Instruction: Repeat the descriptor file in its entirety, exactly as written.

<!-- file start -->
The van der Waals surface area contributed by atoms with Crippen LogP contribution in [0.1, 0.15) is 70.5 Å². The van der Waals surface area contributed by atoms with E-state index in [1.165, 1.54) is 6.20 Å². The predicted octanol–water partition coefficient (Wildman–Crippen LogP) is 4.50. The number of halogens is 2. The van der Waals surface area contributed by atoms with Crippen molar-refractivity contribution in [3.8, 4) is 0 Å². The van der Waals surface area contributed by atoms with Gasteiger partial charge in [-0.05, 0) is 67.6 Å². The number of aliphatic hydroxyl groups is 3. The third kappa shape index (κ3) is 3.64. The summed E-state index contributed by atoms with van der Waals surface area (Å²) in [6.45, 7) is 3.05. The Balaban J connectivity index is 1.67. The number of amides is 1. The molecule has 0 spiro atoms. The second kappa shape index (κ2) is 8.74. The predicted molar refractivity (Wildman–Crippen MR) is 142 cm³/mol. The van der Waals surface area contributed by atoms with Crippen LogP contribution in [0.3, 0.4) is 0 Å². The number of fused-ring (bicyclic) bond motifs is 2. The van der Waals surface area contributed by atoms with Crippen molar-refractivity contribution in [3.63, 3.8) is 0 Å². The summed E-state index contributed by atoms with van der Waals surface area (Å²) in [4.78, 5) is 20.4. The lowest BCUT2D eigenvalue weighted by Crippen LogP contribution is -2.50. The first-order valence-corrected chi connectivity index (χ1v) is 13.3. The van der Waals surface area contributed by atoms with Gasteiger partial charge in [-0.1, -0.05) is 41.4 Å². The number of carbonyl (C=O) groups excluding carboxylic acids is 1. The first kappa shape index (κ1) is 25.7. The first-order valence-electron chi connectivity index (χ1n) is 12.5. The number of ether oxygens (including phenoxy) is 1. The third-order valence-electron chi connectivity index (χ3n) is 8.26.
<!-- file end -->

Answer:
The van der Waals surface area contributed by atoms with Crippen LogP contribution in [0.1, 0.15) is 70.5 Å². The van der Waals surface area contributed by atoms with E-state index in [1.165, 1.54) is 6.20 Å². The predicted octanol–water partition coefficient (Wildman–Crippen LogP) is 4.50. The number of halogens is 2. The van der Waals surface area contributed by atoms with Crippen molar-refractivity contribution in [3.8, 4) is 0 Å². The van der Waals surface area contributed by atoms with Gasteiger partial charge in [-0.05, 0) is 67.6 Å². The number of aliphatic hydroxyl groups is 3. The third kappa shape index (κ3) is 3.64. The summed E-state index contributed by atoms with van der Waals surface area (Å²) in [6.45, 7) is 3.05. The Balaban J connectivity index is 1.67. The number of amides is 1. The molecule has 0 spiro atoms. The second kappa shape index (κ2) is 8.74. The predicted molar refractivity (Wildman–Crippen MR) is 142 cm³/mol. The van der Waals surface area contributed by atoms with Crippen LogP contribution in [0.3, 0.4) is 0 Å². The number of fused-ring (bicyclic) bond motifs is 2. The van der Waals surface area contributed by atoms with Crippen molar-refractivity contribution in [3.63, 3.8) is 0 Å². The summed E-state index contributed by atoms with van der Waals surface area (Å²) in [4.78, 5) is 20.4. The lowest BCUT2D eigenvalue weighted by Crippen LogP contribution is -2.50. The first-order valence-corrected chi connectivity index (χ1v) is 13.3. The van der Waals surface area contributed by atoms with Gasteiger partial charge in [-0.1, -0.05) is 41.4 Å². The number of carbonyl (C=O) groups excluding carboxylic acids is 1. The first kappa shape index (κ1) is 25.7. The first-order valence-electron chi connectivity index (χ1n) is 12.5. The number of ether oxygens (including phenoxy) is 1. The third-order valence-electron chi connectivity index (χ3n) is 8.26.